As the story goes, that is the real, actual Lynda Carter holding onto the bottom of that real helicopter. Apparently the use of a stunt double was embarrassingly clear for the intial takes, so Carter stepped up and performed the dangerous stunt herself. Producers flipped their shit when they found out and nothing like this happened again, but it does show you how committed Carter was to her job.
While we're on the topic of Lynda Carter, we should probably mention all the popular video games she's been in lately. If you're an RPG fan, chances are you've come across a character she's voiced. In Fallout 4, Carter played Magnolia, the lounge singer in the seedy Commonwealth town of Goodneighbor. Carter even went so far as to produce and sing five unique songs for the game.
You might have heard her voice in Skyrim as the Daedric Azura, or fought alongside Gormlaith Golden-Hilt.
In addition to those named characters, Carter has also played "Nord Woman" in every Elder Scrolls game since Morrowind. I'm not saying that if you see her on the street you should bug her about the sequel to Skyrim, but someone should.
Back in the early 90s, DC and Mattel teamed up in an attempt to create a Wonder Woman cartoon aimed squarely at the My Little Pony market. "Wonder Woman and the Star Riders" was like Sailor Moon and Jem made a baby inside a Lisa Frank Trapper Keeper. As you can imagine, Mattel was in it mostly to sell toys.
A host of magical teammates backed up this sparkly new wonder Woman, and each were designed to (you guessed it) get girls to buy more dolls. If Wonder Woman was sort of the group's Captain Planet, the supporting members were set up like Planeteers with their own elements; Dolphin is tied to water, Solara is the Latina with a stereotypical hot temper and the marketing meeting ended before they could think of a better name for Ice. Poor Star-Lily's power is being "in touch with nature," which allows her to make people fall asleep. In other words, she's like that Planeteer with the worthless power of "Heart."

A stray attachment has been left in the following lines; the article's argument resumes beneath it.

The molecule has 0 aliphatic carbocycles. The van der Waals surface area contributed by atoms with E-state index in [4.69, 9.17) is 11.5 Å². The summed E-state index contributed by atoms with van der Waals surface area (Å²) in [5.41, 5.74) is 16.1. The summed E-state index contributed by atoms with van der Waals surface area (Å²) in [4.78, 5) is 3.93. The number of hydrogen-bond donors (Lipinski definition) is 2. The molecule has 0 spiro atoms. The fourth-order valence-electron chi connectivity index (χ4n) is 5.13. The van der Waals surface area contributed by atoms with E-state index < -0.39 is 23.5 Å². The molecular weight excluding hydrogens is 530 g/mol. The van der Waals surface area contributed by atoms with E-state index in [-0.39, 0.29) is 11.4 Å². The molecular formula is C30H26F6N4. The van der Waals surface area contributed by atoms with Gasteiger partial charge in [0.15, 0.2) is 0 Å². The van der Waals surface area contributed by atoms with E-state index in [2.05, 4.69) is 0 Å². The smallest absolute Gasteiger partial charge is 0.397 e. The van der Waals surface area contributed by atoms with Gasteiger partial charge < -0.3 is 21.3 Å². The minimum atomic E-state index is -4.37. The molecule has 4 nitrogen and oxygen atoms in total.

Neither the dolls nor the cartoon ever made it to production, but a comic was produced, shipping with the diabetes capsules known as Kellogg's Cinnamon Mini-Buns.
Even for a cereal comic, it was pretty simplistic. The evil Purrsia plans on stealing the Star Riders' magical gems, but Dolphin as made sure it's in a safe hiding spot... in her unlocked dresser drawer. Wonder Woman eventually shows up and uses the power of puns to defeat her nemesis and retrieve the gem, tying her up and forcing her to give away her motivations and dispel any mystique behind the character that was just introduced. If this comic had a moral to the story, it'd be "Maybe don't hide your Infinity Stones in the first place your mom would look for a pot stash."
William Moulton Marston put a lot of his own life into creating Wonder Woman. Case in point: The same guy who came up with the superhero with a magic truth-telling lasso is also considered the "father of the lie detector." Though some work was done on the polygraph machine beforehand, Marston helped shape those ideas and promoted the use of the machine, going so far as to write a book about the technique long before its use became commonplace.
As it so happens, Marston's work on the polygraph was partially inspired by his wife, Elizabeth, who noted her own change in blood pressure during stressful moments . As a self-professed feminist, it makes sense that he'd base Wonder Woman on the females in his life. Going by the obituary of his wife, Marston married his own Amazon warrior. But Elizabeth wasn't the only basis for Princess Diana.
Simply put, Marston was a polygamist. With Elizabeth's consent, William welcomed a second companion into their home. Olive Byrne was technically Marston's mistress, but functionally she was more or less a second wife. How does she factor into Wonder Woman? Look closely at her picture on the right. Do those bracelets look familiar? That's because they were the direct inspiration for Wonder Woman's famous bullet-reflecting bands. Don't say polygamy never did anything for anyone.